Alyce Lomax at Motley Fool wrote a bunch of backhanded compliments about eBay and how she missed the boat in the 90's. She avoided eBay expecting it to eventually collapse after the dot com burst. I wouldn't have agreed back then (or now). Unfortunately, I didn't put my money where my mouth was. Now my neighbor drives a new car wearing a plate that reads "4MYEBAY" and I still have no eBay stock.
I still think eBay has a sound business model and I should probably buy the stock even at today's inflated prices and despite the sharp decline in 2005. Their long term outlook always looks excellent due to their powerful network effect. Plenty of other on-line auction options exist including big players like Yahoo and Amazon but they can't catch eBay which has already passed critical mass. If you want to sell something, you will have the best results by listing it on eBay because that's where the most buyers shop. Likewise, you have the best chance to find what you are shopping for on eBay because that's where the most sellers are. As long as that symbiotic relationship exists, eBay will be king (baring them doing anything blatantly stupid). However, I have a few ideas that could turn the tables on that relationship.
The best companies to attack eBay are the firms that make the technologies sitting between the sellers, ebay and the buyers. There are lots of threats that eBay should be worried about. Let's attack the two basic premises.
Buyers Shop eBay Because That's Where the Most Sellers Are
As a shopper, you want the widest selection so you start at the biggest auction site first. Having found what you were looking for, a prudent shopper would then move on to other auction sites looking for an even better deal. Most people don't take that much time. Furthermore, people don't want a dozen different accounts with a dozen different auction sites. It's too much for most people to deal with.
One alternative is the Auction Meta Search Engine. Several of these sites have come and gone. They allow shoppers to simultaneously search all the big auction sites. This seems like a good idea, but it doesn't eliminate the problem of multiple accounts and there's no good revenue stream. Most shoppers won't pay anything to use a meta search engine. Meta search engines also have a huge advertising problem. They need to convince would-be shoppers to start at their homepage rather than eBay's. That's tough. Everyone knows "eBay". Nobody knows your "SuperAuctionSearch.com" site.
Sellers List On eBay Because That's Where the Most Shoppers Are
As a seller you want your advertising to reach the widest possible audience. If you are only selling one item, you can only list on one site. That makes eBay the natural choice. Other auction sites can offer lower fees but it won't matter if you can't move your merchandise. To topple eBay, you need to convince sellers that you have as many shoppers as eBay.
The Evil Plot
Simply hi-jack eBay shoppers without their knowledge. For example, Internet Explorer could be programmed to recognize when the browser sends a search request to ebay.com and then redirect the request to some other search engine (http://auctions.msn.com?). To be very sly, you'd also run the search on eBay and mix the two results. Then you'd offer lower fees to sellers using your auction server and you tell them that anyone using IE (that's about 90% of everyone) will see your listings whenever they try to search eBay.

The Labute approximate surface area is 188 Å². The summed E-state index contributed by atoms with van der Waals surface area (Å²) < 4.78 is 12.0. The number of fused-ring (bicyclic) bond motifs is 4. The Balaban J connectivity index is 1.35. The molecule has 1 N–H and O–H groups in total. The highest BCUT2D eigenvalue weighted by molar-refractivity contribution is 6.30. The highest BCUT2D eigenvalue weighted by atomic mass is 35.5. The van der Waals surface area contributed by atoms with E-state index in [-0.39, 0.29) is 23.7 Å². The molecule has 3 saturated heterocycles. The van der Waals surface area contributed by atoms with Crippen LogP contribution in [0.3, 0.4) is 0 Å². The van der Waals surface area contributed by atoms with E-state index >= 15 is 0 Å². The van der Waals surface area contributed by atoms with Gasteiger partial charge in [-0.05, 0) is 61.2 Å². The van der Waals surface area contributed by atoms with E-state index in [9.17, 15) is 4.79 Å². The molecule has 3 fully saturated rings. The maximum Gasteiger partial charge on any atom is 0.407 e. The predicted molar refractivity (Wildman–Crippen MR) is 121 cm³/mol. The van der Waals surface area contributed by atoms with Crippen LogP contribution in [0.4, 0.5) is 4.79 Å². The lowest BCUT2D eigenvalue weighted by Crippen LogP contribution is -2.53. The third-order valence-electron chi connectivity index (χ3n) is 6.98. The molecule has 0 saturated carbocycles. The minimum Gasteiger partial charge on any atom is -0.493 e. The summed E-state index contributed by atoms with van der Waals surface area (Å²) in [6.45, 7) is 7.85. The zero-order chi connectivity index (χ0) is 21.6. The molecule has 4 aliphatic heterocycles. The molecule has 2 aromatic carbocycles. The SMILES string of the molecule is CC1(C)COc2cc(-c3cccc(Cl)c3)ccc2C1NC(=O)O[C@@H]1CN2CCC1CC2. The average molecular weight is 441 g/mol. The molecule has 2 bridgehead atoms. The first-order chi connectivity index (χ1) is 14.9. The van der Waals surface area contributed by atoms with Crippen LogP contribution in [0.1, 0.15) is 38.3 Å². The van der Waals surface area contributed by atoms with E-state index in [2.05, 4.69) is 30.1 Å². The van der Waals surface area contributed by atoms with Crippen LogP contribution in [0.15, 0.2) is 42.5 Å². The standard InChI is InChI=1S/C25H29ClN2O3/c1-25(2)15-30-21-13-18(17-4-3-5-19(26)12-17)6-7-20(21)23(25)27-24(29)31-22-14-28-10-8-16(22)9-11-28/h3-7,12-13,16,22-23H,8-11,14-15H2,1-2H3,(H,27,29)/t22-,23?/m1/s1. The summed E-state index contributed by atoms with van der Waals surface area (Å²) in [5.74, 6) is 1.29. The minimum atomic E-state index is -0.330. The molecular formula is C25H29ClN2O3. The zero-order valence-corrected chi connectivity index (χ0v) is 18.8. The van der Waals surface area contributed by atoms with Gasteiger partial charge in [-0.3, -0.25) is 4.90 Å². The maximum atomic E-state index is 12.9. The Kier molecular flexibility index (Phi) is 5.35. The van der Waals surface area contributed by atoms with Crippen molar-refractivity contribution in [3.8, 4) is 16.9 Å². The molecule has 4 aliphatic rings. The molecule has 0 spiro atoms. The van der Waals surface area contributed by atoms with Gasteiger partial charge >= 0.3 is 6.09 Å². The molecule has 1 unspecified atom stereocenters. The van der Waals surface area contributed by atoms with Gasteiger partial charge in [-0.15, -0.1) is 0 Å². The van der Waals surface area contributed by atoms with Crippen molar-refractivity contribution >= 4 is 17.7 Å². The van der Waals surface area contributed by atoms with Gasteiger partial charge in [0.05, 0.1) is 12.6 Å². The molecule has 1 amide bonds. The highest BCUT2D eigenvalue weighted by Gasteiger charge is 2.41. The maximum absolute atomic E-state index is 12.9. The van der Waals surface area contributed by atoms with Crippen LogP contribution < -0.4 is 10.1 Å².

Result? You'd make it practically unavoidable for would-be eBay shoppers to use your service instead. Actually, the shoppers may not even realize they were using some other service! However, there's still the problem of multiple accounts. Now this isn't so bad because shoppers would only need two accounts (one for you and one for eBay) but it's still one more account.
Prey on Existing Subscribers
The best method of attack is to hi-jack customers that you already have an existing billing relationship with. This makes AOL and MSN the best threat to eBay. For example, AOL has the largest subscriber base of any ISP. They have millions of users by the credit card and they are already billing them every month. AOL also operates their own auction service and (this is key) they provide the browser to every subscriber. They have complete control over the network. AOL could seamlessly mix in their own auction listings with eBay listings and shoppers would be none-the-wiser. Furthermore, when an AOL subscriber purchased an item from a stealth AOL listing, the company could just add the charges on to their monthly bill. It would be even easier then buying from eBay.
AOL then puts the net out for would-be sellers. List your items on AOL and we promise every eBay shopper using AOL will see your ads and we charge half the fees imposed by eBay.
It wouldn't take long for sellers to spot the bargain and start moving to AOL. In fact, AOL could simply hi-jack eBay sellers too. When people start to fill out the "sell-an-item" form on eBay, the AOL browser would also offer them the option of creating an AOL listing at half the cost.
It Will Never Work
This plan is just too insidious for someone like AOL to take-on. There would be a flood of bad press. Then again, who reads the press? I think it would take legal action on the part of eBay to put a stop to it though I don't believe I've proposed anything illegal. AOL can market the whole thing as an enhancement.
The real threat is probably the unscrupulous authors of spyware. These guys could effectively make a Trojan horse that hi-jacked your browser to implement exactly what I've proposed. They don't have existing customer relationships but that might not stop them from trying.